The Delhi High Court Thursday ruled that all private hospitals, built on subsidised government land, must treat the poor free of cost both at their indoor and outdoor facilities or face contempt of court proceedings.
While holding free treatment to the poor "obligatory" at hospitals built on subsidised land, a division bench of Justice Swatanter Kumar and Justice H.R. Malhotra said the hospitals are obliged to provide free treatment upto 25 percent of their outdoor patients and 10 percent of their indoor patients.
Advertisement"All the private hospitals are bound to abide by the recommendations of the Qureshi Committee recommendations in providing absolutely free treatment to the poor patients," the bench ruled.
Pronouncing the judgement on a public interest petition filed by a voluntary organization, Social Jurist, the court said, "Non-compliance of the directions would attract contempt of court."
"Free treatment means both consumable and non-consumable. No money should be charged from the poor patient, who are below the poverty line," the bench said categorically in its ruling.
The government and Delhi Development Authority (DDA) are at liberty to initiate action against the defaulting hospitals such as cancellation of lease deed, taking over of the hospitals and other punitive actions, the bench said in its 110-page order.
The DDA and the Land and Development Office (L&DO) of Delhi government had allotted 70 plots to various trusts and societies to build hospitals, out of which only 26 are operational, the bench noted in its order.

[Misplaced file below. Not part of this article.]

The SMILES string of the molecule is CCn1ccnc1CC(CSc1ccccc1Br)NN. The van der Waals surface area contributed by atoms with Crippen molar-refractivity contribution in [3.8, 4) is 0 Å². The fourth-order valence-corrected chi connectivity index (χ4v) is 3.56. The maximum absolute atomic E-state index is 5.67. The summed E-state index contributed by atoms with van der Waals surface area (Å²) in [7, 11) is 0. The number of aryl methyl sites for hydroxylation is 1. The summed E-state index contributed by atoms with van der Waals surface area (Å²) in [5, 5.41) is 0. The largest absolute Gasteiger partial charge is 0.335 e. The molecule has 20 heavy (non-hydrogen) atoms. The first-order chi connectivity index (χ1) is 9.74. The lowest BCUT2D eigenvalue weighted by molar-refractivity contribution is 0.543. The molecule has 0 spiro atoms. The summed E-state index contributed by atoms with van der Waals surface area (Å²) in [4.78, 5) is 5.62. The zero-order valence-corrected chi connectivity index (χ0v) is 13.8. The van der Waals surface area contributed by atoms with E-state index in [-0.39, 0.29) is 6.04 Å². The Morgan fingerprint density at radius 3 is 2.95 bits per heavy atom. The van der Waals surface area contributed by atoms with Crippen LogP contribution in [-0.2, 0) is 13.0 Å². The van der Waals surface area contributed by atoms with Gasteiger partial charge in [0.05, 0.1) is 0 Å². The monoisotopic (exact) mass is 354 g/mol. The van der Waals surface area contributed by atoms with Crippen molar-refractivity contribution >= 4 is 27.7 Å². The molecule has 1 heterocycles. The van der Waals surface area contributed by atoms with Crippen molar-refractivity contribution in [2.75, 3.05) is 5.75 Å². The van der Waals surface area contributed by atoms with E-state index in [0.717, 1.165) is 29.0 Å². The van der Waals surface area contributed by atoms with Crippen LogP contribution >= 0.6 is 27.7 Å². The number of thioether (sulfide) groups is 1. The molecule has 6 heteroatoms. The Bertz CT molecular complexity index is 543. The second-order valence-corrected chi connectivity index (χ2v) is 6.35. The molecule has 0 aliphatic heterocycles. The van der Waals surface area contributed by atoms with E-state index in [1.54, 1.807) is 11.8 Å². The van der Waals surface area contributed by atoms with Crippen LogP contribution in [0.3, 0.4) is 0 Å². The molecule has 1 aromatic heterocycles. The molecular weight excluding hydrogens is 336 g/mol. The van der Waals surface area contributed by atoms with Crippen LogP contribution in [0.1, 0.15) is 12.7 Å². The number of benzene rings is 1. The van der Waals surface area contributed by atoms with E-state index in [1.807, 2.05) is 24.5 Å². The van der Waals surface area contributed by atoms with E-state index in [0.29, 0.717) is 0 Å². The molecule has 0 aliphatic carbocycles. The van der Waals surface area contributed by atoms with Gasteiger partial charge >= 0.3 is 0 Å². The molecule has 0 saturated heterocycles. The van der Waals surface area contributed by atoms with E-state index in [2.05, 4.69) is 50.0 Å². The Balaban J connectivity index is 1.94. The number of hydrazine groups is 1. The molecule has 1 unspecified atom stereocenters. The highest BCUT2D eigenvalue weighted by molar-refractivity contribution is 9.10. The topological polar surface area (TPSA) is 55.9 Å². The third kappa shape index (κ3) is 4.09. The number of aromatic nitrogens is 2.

The government had submitted the Quereshi Committee report, which recommended forcing the private hospitals to provide free treatment to 10 per cent of the indoor patients and 25 per cent of the outdoor patients.
The Quereshi committee was formed following a high court order on December 13, 2006 and was mandated to frame a policy on providing free treatment in private hospitals.
It was immaterial whether or not a clause for providing free treatment was mentioned in the allotment letter, the court ruled adding that the hospitals were bound to provide free treatment to the poor in lieu of the land given to them at a subsidised rate.
"No right existed without obligations. The hospitals could not claim their rights over the land without conceding to their obligations," said the bench justifying the claim of the government to enforce the clause in lease deeds.
The court formed a committee comprising Director General of Health Services (DGHS), advocate Ashok Agrawal and Ram Manohar Lohia Hospital's (RML) medical superintendent to supervise the implementation of the directions of the court.
It has been directed to make periodic visits to the private hospitals to ensure implementation of the directions for free treatment.
All government hospitals in the capital are directed to set up a referral unit headed by Chief Medical Officer (CMO) and medical officer-on-duty to refer a patient to any of the private hospitals for treatment, if the hospital does not have the technology or bed.